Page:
Moreover, the record in this case confirms the district court's observations that Haxtun knew of Zonicom's claims well before it filed its complaint and yet chose to represent to that court that the disputed charges were solely for Haxtun's access services. We agree with the district court that Haxtun "deliberately concealed the true sources of the charges it sought." Aplt. App., Vol. 3 at 527. Given Haxtun's overall conduct in this case, as fully explained in the district court's orders, the allowance of such a belated attempt at ratification would not further the interests of justice. Therefore, the district court did not abuse its discretion by rejecting Haxtun's claim that summary judgment was improper due to Rule 17. See Scheufler v. Gen. Host Corp., 126 F.3d 1261, 1270 (10th Cir. 1997) (holding that district court's decision under Rule 17 is reviewed for abuse of discretion).

[End Page 9]

Finally, Haxtun contends that the district court erred in refusing to award interest on the undisputed access charge amounts owed by AT&T. Specifically, Haxtun argues that the "filed rate doctrine," as codified in the Communications Act, prohibits the district court from deciding on its own that AT&T need not pay Haxtun interest on money admittedly due Haxtun under its tariff. We disagree.

The filed rate doctrine in this context specifies that a filed tariff governs the relationship between a common carrier and its customers as to charges, and forbids a carrier from either charging or receiving any rate that is "greater or less or different" from those rates properly filed with the FCC. See 47 U.S.C. § 203(c)(1). According to Haxtun, because its filed tariff specifies a fixed rate for interest on overdue payments, the district court was obligated to award interest at that rate for the undisputed amount of money owed by AT&T for access services provided solely by Haxtun. Haxtun relies on Cincinnati Bell Telephone Co. v. Allnet Communication Services, Inc., 17 F.3d 921 (6th Cir. 1994), as authority for its argument that the district court has no discretion in awarding prejudgment interest. That case, however, merely held that once the district court determined that interest was due for late payment, the actual rate of interest was determined by the filed tariff. Haxtun points to no direct authority compelling us to retreat from this Circuit's controlling law that affords a district court the discretion to [End Page 10] determine whether a party is entitled to an award of interest in the first instance. See Malloy v. Monahan, 73 F.3d 1012, 1019 (10th Cir. 1996) (holding that prejudgment interest is not recoverable as a matter of right, and a district court's refusal to award interest is reviewed for abuse of discretion).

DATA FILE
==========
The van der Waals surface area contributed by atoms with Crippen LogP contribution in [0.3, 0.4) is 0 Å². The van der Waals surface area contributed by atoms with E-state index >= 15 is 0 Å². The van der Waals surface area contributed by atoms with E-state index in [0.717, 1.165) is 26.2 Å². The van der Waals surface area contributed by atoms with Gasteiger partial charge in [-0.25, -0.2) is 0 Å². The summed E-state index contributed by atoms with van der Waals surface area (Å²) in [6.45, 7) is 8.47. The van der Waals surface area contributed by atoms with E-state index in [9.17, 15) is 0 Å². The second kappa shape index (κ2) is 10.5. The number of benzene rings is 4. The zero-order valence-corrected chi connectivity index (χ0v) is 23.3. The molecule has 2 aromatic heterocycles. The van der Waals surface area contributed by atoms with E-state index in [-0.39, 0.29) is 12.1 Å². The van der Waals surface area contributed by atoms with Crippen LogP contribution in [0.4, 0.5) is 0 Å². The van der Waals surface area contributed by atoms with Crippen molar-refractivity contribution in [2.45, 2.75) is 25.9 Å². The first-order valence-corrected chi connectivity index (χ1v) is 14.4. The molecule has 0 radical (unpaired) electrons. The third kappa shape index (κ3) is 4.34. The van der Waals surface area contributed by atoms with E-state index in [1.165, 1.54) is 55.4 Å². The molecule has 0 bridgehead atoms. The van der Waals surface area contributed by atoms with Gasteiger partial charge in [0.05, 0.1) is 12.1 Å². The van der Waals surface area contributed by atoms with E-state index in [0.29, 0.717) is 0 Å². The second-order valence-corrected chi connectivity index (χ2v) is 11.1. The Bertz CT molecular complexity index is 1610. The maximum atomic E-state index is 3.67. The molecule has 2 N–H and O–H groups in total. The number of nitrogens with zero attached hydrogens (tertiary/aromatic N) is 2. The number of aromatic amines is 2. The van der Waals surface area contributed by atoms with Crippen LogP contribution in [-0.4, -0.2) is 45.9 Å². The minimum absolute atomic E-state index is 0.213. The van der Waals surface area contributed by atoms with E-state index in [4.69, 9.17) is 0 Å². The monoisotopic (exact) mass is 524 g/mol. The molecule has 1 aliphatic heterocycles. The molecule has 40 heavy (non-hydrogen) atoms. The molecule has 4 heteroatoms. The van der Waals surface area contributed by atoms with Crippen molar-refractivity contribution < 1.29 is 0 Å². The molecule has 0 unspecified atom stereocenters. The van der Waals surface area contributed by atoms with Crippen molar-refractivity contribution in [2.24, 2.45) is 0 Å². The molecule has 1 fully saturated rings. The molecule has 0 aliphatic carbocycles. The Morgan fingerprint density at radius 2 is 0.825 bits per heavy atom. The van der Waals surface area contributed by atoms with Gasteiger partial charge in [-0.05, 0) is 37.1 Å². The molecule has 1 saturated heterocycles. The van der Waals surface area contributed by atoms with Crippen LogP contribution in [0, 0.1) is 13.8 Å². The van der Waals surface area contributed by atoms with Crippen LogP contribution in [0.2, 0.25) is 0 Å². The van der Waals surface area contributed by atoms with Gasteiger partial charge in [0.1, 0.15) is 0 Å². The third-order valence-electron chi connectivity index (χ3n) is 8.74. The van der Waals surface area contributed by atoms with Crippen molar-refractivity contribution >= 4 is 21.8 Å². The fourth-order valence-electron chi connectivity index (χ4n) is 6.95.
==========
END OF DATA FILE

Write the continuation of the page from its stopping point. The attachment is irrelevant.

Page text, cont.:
In denying Haxtun's request for interest, the district court determined that Haxtun deliberately misrepresented its claims and that any delay in payment from AT&T was solely due to Haxtun's conduct throughout the litigation. After independently reviewing the record, we agree with these determinations and conclude that the district court did not abuse its discretion in refusing to award Haxtun interest on the amount discovered to have been rightfully owed by AT&T.

The judgment of the United States District Court for the District of Colorado is AFFIRMED.

Entered for the Court
Wade Brorby
Senior Circuit Judge

[End Page 11]